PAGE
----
Richie Benaud was a class apart

He was loved all over the cricketing world because he didn't belong to that tribe.

 |  2-minute read |   13-04-2015
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With the passing of Richie Benaud, the game of cricket has not only lost one of its most flamboyant cricketers, but a commentator who brought forth the many virtues of the game in a measured, impartial manner. 

That last bit about being impartial is extremely tough, especially if you have also been a cricketer yourself. When you have represented your country, however many years may pass, but there is always a bit of you in that dressing room, and so invariably when you are observing and speaking about the game, a little bit of bias does creep in, however hard you try to be neutral. Richie was loved all over the world just for that reason alone, for he was neutral to the point of being disinterested in what was happening in the game.

It would truly be interesting to get hold of recordings of BBC radio commentary of the 1960s when Richie began his broadcasting career and to see if he was detached from his beloved Australian team as he was seen to be when listeners and viewers heard him later. Richie was also always willing to help if you approached him. In my first stint as a TV commentator for BBC in 1990, Richie was the one whose brain I picked. Right from how to hold the mike to when to speak and when to pause, he guided me with a smile.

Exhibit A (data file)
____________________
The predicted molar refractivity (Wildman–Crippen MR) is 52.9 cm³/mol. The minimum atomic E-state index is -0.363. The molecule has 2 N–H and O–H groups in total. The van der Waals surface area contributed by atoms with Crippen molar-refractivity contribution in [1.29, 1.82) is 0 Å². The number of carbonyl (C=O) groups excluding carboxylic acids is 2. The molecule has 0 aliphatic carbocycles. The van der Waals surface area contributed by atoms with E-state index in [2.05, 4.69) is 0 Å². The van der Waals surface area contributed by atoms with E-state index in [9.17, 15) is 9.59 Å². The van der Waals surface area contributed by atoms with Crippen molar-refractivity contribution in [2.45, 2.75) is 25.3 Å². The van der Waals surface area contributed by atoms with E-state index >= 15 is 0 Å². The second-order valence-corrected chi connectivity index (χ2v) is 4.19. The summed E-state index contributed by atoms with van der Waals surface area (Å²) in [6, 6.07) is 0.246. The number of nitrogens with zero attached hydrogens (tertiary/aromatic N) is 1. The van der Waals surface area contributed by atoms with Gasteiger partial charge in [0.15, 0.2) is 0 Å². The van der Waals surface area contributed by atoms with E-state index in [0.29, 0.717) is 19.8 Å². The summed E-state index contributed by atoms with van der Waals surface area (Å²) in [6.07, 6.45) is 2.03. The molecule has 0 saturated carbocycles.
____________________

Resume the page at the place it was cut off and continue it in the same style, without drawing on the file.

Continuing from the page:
I was on air when Graham Gooch reached his 300 against India at Lord's. Richie was the lead while I was the colour commentator, so as soon as Gooch reached his 300, he described it. Then when I picked up my mic to speak, he just raised his hand slightly and indicated that I should not say anything. After about 30 seconds or so, he raised his hand once again and indicated that I should speak. At the end of the over, he explained why he had done that.

He said that because there was heavy applause on Gooch reaching the rare landmark, that was what should come through to the viewers and listeners who could also savour the moment, and once the applause was dying down then I could speak and I would then not intrude on the special moment. It was fantastic advice and I have never forgotten it.

TV commentary has changed considerably since those days and today, a commentator is encouraged to speak just about every moment. Those were the days when you were told that if you had nothing to add to the picture, then you let the picture do the talking. There are plenty of commentators who like to hear their own voice and some who think that they are the only ones who know about the game. Richie was Richie and loved all over the cricketing world because he did not belong to that tribe. RIP Richie!

Writer

Sunil Gavaskar Sunil Gavaskar @excricketr

Former cricketer who played during the 70s and 80s for Bombay cricket team and India.

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